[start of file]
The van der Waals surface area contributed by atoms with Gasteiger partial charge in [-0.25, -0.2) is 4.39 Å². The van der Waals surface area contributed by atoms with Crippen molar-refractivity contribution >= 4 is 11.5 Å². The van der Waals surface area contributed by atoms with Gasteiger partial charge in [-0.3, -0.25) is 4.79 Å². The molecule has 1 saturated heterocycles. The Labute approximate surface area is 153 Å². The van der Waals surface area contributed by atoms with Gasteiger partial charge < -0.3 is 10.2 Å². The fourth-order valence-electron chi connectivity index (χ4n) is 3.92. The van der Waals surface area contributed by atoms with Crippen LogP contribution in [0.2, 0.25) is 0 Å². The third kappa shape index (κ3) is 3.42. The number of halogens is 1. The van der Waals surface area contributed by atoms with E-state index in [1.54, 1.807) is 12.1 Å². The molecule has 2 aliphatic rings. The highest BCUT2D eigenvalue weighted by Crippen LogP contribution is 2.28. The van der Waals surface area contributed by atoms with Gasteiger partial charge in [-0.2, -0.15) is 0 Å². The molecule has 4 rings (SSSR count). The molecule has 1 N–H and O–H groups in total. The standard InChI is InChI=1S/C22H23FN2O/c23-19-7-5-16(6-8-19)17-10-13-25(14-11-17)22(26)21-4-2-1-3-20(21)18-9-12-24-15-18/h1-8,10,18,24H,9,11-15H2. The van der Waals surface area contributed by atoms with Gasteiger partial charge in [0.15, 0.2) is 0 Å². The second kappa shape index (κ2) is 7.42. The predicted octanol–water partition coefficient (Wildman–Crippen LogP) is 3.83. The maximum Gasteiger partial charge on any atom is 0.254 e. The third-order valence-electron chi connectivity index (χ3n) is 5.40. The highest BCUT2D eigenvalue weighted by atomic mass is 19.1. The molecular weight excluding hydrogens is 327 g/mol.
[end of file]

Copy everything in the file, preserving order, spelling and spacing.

The van der Waals surface area contributed by atoms with Gasteiger partial charge in [-0.25, -0.2) is 4.39 Å². The van der Waals surface area contributed by atoms with Crippen molar-refractivity contribution >= 4 is 11.5 Å². The van der Waals surface area contributed by atoms with Gasteiger partial charge in [-0.3, -0.25) is 4.79 Å². The molecule has 1 saturated heterocycles. The Labute approximate surface area is 153 Å². The van der Waals surface area contributed by atoms with Gasteiger partial charge < -0.3 is 10.2 Å². The fourth-order valence-electron chi connectivity index (χ4n) is 3.92. The van der Waals surface area contributed by atoms with Crippen LogP contribution in [0.2, 0.25) is 0 Å². The third kappa shape index (κ3) is 3.42. The number of halogens is 1. The van der Waals surface area contributed by atoms with E-state index in [1.54, 1.807) is 12.1 Å². The molecule has 2 aliphatic rings. The highest BCUT2D eigenvalue weighted by Crippen LogP contribution is 2.28. The van der Waals surface area contributed by atoms with Gasteiger partial charge in [-0.2, -0.15) is 0 Å². The molecule has 4 rings (SSSR count). The molecule has 1 N–H and O–H groups in total. The standard InChI is InChI=1S/C22H23FN2O/c23-19-7-5-16(6-8-19)17-10-13-25(14-11-17)22(26)21-4-2-1-3-20(21)18-9-12-24-15-18/h1-8,10,18,24H,9,11-15H2. The van der Waals surface area contributed by atoms with Gasteiger partial charge in [0.15, 0.2) is 0 Å². The second kappa shape index (κ2) is 7.42. The predicted octanol–water partition coefficient (Wildman–Crippen LogP) is 3.83. The maximum Gasteiger partial charge on any atom is 0.254 e. The third-order valence-electron chi connectivity index (χ3n) is 5.40. The highest BCUT2D eigenvalue weighted by atomic mass is 19.1. The molecular weight excluding hydrogens is 327 g/mol.